Still, travelers like Jeff Ostrove fill the airports. Ostrove was stuck Thursday morning in Los Angeles on the latest leg of his tortured journey from San Diego to Tortola in the British Virgin Islands.
"We had a flight from San Diego through Dallas-Fort Worth to San Juan [Puerto Rico] down to Tortola, and they called us yesterday morning and told us it was canceled," Ostrove explained.
He was rebooked through Los Angeles, Chicago and San Juan, but then received an e-mail informing him of another cancellation.
"Basically in the middle of the night, 2:30 in the morning, we left San Diego and drove up here, and they are getting us through Miami to San Juan to Tortola," he said.
This week's cancellations came in addition to hundreds of cancellationsin late March. The Federal Aviation Administration called for inspections among all carriers after slapping Southwest Airlines with a $10.2 million fine for failing to adhere to requirements for safety and inspection checks.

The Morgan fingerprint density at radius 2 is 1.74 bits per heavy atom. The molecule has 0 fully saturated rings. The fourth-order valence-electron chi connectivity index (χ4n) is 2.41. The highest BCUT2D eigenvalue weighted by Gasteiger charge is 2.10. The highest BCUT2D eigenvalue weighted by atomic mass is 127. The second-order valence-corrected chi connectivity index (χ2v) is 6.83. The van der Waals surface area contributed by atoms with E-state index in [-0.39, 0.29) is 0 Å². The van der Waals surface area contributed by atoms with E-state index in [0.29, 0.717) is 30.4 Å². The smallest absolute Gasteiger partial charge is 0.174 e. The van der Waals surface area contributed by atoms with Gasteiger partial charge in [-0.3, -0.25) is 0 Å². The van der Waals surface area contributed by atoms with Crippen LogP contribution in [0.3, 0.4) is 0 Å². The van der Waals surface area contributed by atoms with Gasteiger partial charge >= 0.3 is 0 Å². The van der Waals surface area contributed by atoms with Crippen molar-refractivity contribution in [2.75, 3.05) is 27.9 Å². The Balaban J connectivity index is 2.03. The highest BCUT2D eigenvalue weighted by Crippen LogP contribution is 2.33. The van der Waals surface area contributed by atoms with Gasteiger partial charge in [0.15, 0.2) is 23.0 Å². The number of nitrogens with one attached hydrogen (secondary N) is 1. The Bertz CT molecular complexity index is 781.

All airlines are now beginning phase two of the inspections called for by the FAA, which are slated to be far more extensive than phase one.
Arpey said the FAA maintenance directive currently in question for American's wire bundle inspections is 38 pages long.
Still, cancellations at American on their own are making a tremendous impact. Data released Thursday by the Bureau of Transportation Statistics revealed that in January of this year, American Airlines carried 7.7 million passengers — more international and domestic passengers combined than any other U.S. airline.
"As passengers, we should be glad that the FAA is ensuring that the planes we fly on are safe," Jim Hall, former chairman of the National Transportation Safety Board, said Thursday. "I think the FAA is trying to make a statement, and I think that the message will hopefully be heard by all the airlines, and we won't have to see this repeated by each major carrier in the United States."
ABC News' Zach Wolf contributed to this report.